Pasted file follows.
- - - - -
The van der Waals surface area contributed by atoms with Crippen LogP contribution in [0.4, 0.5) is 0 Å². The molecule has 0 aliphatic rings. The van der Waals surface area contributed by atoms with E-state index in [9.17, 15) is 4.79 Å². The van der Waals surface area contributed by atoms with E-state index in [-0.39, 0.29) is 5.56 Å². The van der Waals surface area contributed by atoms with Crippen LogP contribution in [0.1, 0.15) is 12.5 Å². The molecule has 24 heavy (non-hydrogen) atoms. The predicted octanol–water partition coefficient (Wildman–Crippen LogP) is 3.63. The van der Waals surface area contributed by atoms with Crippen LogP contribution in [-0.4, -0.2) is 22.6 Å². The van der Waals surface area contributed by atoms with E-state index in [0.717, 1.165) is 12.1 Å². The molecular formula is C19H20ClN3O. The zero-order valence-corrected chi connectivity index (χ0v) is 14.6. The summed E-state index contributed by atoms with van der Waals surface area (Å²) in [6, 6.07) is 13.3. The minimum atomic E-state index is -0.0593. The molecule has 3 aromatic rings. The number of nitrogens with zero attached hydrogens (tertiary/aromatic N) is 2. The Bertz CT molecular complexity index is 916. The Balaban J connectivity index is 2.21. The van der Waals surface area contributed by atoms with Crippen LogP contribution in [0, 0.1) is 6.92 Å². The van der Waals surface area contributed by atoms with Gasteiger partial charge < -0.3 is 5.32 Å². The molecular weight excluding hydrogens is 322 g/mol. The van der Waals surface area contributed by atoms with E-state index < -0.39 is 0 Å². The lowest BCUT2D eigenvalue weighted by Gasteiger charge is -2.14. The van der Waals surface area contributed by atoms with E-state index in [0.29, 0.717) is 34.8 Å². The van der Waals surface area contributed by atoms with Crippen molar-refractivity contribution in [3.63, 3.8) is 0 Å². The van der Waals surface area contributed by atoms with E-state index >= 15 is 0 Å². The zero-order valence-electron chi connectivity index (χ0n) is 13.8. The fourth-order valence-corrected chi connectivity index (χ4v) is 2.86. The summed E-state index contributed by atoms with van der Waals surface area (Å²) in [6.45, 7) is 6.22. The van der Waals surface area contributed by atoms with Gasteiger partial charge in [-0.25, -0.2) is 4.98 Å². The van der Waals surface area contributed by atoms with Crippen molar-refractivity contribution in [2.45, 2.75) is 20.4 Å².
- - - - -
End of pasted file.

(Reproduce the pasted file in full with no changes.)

The van der Waals surface area contributed by atoms with Crippen LogP contribution in [0.4, 0.5) is 0 Å². The molecule has 0 aliphatic rings. The van der Waals surface area contributed by atoms with E-state index in [9.17, 15) is 4.79 Å². The van der Waals surface area contributed by atoms with E-state index in [-0.39, 0.29) is 5.56 Å². The van der Waals surface area contributed by atoms with Crippen LogP contribution in [0.1, 0.15) is 12.5 Å². The molecule has 24 heavy (non-hydrogen) atoms. The predicted octanol–water partition coefficient (Wildman–Crippen LogP) is 3.63. The van der Waals surface area contributed by atoms with Crippen LogP contribution in [-0.4, -0.2) is 22.6 Å². The van der Waals surface area contributed by atoms with E-state index in [0.717, 1.165) is 12.1 Å². The molecular formula is C19H20ClN3O. The zero-order valence-corrected chi connectivity index (χ0v) is 14.6. The summed E-state index contributed by atoms with van der Waals surface area (Å²) in [6, 6.07) is 13.3. The minimum atomic E-state index is -0.0593. The molecule has 3 aromatic rings. The number of nitrogens with zero attached hydrogens (tertiary/aromatic N) is 2. The Bertz CT molecular complexity index is 916. The Balaban J connectivity index is 2.21. The van der Waals surface area contributed by atoms with Crippen LogP contribution in [0, 0.1) is 6.92 Å². The van der Waals surface area contributed by atoms with Gasteiger partial charge < -0.3 is 5.32 Å². The molecular weight excluding hydrogens is 322 g/mol. The van der Waals surface area contributed by atoms with E-state index < -0.39 is 0 Å². The lowest BCUT2D eigenvalue weighted by Gasteiger charge is -2.14. The van der Waals surface area contributed by atoms with E-state index in [0.29, 0.717) is 34.8 Å². The van der Waals surface area contributed by atoms with Crippen molar-refractivity contribution in [3.63, 3.8) is 0 Å². The van der Waals surface area contributed by atoms with E-state index >= 15 is 0 Å². The zero-order valence-electron chi connectivity index (χ0n) is 13.8. The fourth-order valence-corrected chi connectivity index (χ4v) is 2.86. The summed E-state index contributed by atoms with van der Waals surface area (Å²) in [6.45, 7) is 6.22. The van der Waals surface area contributed by atoms with Gasteiger partial charge in [-0.25, -0.2) is 4.98 Å². The van der Waals surface area contributed by atoms with Crippen molar-refractivity contribution in [2.45, 2.75) is 20.4 Å².